Charice Pempengco
Charice Pempengco

Filipino variety show, Wowowee, is sweeping into town Sunday, September 13, for a live concert at the Tacoma Dome. With eighty eight thousand viewers world-wide, Wowowee is an international phenomenon that connects Filipinos from the US, Australia, Saudi Arabia and many other countries to the place many call “home.”

The television show, hosted by singer and comedian “Willie” Revillame, is filmed in Metro Manila and features game show segments, singing, dancing, and talent competitions. The show’s lively atmosphere is created by colorful costumes, high audience participation, and comedic hosts.

For the live US tour, the entire crew of dancers, makeup artists, hosts, costumes and props will be transported stateside. Audience members who pay anywhere from $45 – $200 to attend the event at the Tacoma Dome can expect the show to be just as spectacular as it is when filmed in the Philippines.

Culturally, the show is important to many Filipinos outside of the Philippines because it serves as a connection to the people and pop culture “back home.”

Fifty-year old John Taverna watches Wowowee almost daily with his wife. For him the show “alleviates the feeling of homesickness” and provides “something to look forward to after work.”

One of Taverna’s favorite segments is when host, Willie, interviews contestants about their life stories. Oftentimes, contestants are people who struggle with extreme poverty and familial strife such as a strained father and son relationship. Taverna enjoys the “real human drama” that unfolds when a contestant’s close family member or friend is called out of the audience, sometimes resulting in tearful confessions of love or forgiveness.

Filipinos across the world can relate to these types of situations and appreciate that, for many contestants, winning cash and prizes means food on the table, the chance for their child to receive a good education, or the opportunity to start their own business.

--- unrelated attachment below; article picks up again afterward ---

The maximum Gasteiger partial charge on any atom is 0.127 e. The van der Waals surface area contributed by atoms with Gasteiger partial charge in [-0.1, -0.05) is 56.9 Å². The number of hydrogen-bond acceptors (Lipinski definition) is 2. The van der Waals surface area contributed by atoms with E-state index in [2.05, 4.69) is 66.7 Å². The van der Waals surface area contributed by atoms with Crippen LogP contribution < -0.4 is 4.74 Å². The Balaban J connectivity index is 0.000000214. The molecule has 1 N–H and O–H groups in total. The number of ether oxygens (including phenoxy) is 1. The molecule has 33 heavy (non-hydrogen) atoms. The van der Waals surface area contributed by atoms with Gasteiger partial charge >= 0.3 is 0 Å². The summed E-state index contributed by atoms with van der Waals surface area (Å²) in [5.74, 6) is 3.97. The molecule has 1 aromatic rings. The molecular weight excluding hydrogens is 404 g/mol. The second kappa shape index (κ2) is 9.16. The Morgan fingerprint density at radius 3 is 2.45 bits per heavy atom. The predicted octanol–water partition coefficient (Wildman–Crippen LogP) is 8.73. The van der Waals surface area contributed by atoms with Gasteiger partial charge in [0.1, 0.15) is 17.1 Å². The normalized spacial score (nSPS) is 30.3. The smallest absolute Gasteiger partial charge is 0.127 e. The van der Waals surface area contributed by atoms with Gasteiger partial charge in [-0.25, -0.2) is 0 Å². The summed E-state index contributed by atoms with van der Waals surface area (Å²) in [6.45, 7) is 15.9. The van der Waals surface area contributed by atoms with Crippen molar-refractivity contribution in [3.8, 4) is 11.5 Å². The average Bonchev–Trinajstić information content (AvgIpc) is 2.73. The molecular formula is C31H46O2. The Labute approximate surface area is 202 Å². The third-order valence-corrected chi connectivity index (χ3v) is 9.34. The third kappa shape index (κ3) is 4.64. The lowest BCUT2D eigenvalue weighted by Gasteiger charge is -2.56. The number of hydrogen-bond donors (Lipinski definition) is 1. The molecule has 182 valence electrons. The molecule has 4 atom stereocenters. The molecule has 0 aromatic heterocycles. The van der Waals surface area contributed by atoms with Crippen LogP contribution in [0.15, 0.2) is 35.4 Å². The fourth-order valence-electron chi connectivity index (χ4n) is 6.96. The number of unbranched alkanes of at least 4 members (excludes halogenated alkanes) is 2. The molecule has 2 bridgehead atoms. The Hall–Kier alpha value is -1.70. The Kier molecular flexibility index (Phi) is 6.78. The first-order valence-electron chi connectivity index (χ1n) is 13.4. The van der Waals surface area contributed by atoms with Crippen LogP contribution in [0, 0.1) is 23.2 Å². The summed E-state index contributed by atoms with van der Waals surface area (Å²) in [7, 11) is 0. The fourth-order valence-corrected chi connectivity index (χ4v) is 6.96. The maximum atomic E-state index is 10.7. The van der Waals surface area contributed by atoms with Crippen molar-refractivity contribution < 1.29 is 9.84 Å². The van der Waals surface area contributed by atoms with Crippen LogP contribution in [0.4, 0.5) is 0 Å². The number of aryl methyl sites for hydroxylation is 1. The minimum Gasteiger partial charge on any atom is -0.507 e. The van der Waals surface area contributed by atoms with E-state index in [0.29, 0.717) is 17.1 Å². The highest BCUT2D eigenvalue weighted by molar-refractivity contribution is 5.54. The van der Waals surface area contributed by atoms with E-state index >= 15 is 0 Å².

Armelito Pangilinan, whose mother is a devout daily viewer of the show, noticed that Willie and other hosts have a pattern of spreading goodwill. Pangilinan claims that if you watch the show carefully, you can see the hosts steer contestants towards winning the most valuable prizes, especially if the contestant is elderly or is extremely poor. According to Pangilinan, the show “zeroes in on people who are the most needy,” and leaves audiences with a feeling of hope.

The American audience can expect a high level of drama and inspiration from the live taping as well. Prizes are rumored to include trips to the Philippines for contestants who have been long separated from their families, new car giveaways, and, of course, cash. The producers also plan to highlight American talent in opening acts, including 17 year-old Filipina singing sensation, Charice Pempengco, who has been featured on shows such as Oprah and the Ellen Degeneres Show. In any case, Filipino American audiences can expect to be “wowed” this Saturday, as America gets its first taste of Wowowee..

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